The Foundation For Tomorrow does not own or operate schools or orphanages; rather, we have hand selected Tanzanian-run schools and orphanages for partnership. All of our scholarship students are selected from our Partner Orphanages. This ensures that we have a clear understanding of their backgrounds and know exactly where they spent their early years. We also focus efforts on improving the Partner Orphanage facilities to ensure that our kids spend the beginning of their lives in environments that are as safe and stimulating as possible. These TFFT projects also benefit all of the children and staff at the orphanages.
Once part of our Scholarship Program, the children are placed in our Partner Schools, all of which are private boarding schools with exceptional instruction and care. At the moment the majority of our primary students study at Usa River Academy and the majority of our secondary students study at Star High School. It is important that the students are concentrated in a few schools for both logistical and emotional reasons. The kids feel a sense of unity that they are all a part of TFFT and enjoy growing up going to school together. The older students do a wonderful job mentoring and looking out for the younger students, and all the children are proud to be part of TFFT.
Having the children together in school also makes it simpler for our team to spend as much time as possible with the kids. Running Full Circle, arranging doctor appointments, attending teacher conferences, and organizing pickup and drop offs for the school holidays would be that much more challenging with the students in many different schools. TFFT has a very close relationship with the administration and teachers at our Partner Schools, and the schools often look to TFFT as consultants, frequently seeking advice and guidance.
The orphanage was first opened back in 1959 by a German nun who wanted to provide a warm safe environment for children who had most commonly been orphaned due to the death of their mothers from birth complications. At present it is a private initiative of the Evangelist Lutheran Church of Tanzania (E.L.C.T.). Located 25km from Arusha, it is a part of the Nkoaranga Hospital Complex. It’s physical location is in the Nkoaranga village up from the Kilala stop, near Makumira. The current facility was opened in 1997 and houses approximately 30-35 children ranging from a few weeks to 5 years old.
ELCT, Wir Helfen, My African Child, TFFT and a number of other individuals and NGOs in the area make everything at this orphanage possible. Mama Pendo runs the orphanage and has been there and involved for over twenty years. TFFT installed solar power and re-wired the orphanage in early 2009 after an electrical fire in the infant room, burning two children and one staff member. TFFT, through My African Child, also installed smoke detectors for the center.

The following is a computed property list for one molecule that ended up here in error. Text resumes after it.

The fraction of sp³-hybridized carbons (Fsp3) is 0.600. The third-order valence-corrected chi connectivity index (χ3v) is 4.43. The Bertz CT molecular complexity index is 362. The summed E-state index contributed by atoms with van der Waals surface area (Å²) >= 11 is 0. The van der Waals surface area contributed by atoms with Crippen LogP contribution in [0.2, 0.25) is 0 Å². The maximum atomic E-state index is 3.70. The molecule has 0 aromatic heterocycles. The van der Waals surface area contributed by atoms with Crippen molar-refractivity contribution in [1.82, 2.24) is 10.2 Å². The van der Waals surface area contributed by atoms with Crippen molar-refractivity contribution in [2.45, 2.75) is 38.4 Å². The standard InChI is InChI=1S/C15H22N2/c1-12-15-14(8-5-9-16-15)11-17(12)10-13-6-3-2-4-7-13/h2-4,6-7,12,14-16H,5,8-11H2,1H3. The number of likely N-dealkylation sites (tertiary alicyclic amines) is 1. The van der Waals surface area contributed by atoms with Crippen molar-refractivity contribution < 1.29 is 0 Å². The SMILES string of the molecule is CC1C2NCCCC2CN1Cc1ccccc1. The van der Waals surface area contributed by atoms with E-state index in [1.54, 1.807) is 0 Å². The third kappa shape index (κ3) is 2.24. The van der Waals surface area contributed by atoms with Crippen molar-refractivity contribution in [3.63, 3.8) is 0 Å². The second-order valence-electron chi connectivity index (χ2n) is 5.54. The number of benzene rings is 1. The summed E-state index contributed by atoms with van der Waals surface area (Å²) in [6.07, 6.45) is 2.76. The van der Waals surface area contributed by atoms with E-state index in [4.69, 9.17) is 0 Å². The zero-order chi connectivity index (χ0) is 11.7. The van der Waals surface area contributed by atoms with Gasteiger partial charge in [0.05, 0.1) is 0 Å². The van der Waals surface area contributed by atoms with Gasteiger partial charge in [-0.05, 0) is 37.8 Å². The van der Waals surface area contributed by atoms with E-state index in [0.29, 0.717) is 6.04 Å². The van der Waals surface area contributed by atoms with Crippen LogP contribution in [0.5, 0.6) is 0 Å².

Good Hope Orphanage
Situated on the Momella road up from Usa River Academy Good Hope houses kids from 5 to 18. Elisante Pallangyo and his neighbors near Arusha grew concerned over the number of orphaned little girls who were seeking employment as domestic help. The families hired these girls to protect them from prostitution. By 2003, the community knew it had to develop a more lasting solution, and the Good Hope Centre was founded to care for orphaned children.
Today, the Centre cares for anywhere from 60-80 kids at a time. The children that are not in the TFFT Scholarship Program go to Meru Peak Academy. The younger children (primary) attend informal classes at Good Hope, while the Secondary School kids attend school at the facility up the road. All national exams for both primary and secondary are taken at Meru Peak’s facility. Good Hope occasionally pays Meru Peak when funds allow it but the school gives them a lot of financial flexibility. After many years of not having water supply on the property where the kids and staff had to walk approximately half a mile down the hill to the stream, Good Hope now gets water from their front yard from borehole that was sponsored by the Harrow School through TFFT. Good Hope also has solar power and they use it only at night.
In January 2005 an American named Leo Tinkham visited the Good Hope Centre while exploring the African bush after climbing Kilimanjaro. He was moved by meeting children who, while parentless and needy, were well behaved, diligently practicing to learn to speak English, and determined to be happy with what little they had. He was equally moved by the devotion and selflessness of the caretakers he met. Committed to helping the children of the Good Hope Centre in an ethical and sustainable way, Leo returned home and enlisted the assistance of Interaction, a Washington, D.C. agency specializing in investigations of the legitimacy of overseas orphanages. Satisfied that Good Hope Centre is indeed a worthy mission, Leo established a non-profit foundation and a web site to publicize the needs of the Good Hope Children and to channel fund raising. Mr. Tinkham also connected with an American named Deb Kelly, originally from Connecticut, who now lives in Tanzania about a quarter mile from the Good Hope Center and runs a non-profit (www.jifundishe.org) to coordinate efforts for the orphans.
Matonyok Parents’ Trust
Matonyok is located in Olasiti, about a 30 minute drive from the TFFT offices. Husband and wife team, Emmy and Ndemno, founded the Parents’ Trust and began bringing in street children and abandoned children into their home in hopes of education and better life. On any given day, there are anywhere from 25-35 kids at their home attending day classes and staying overnight in the orphanage.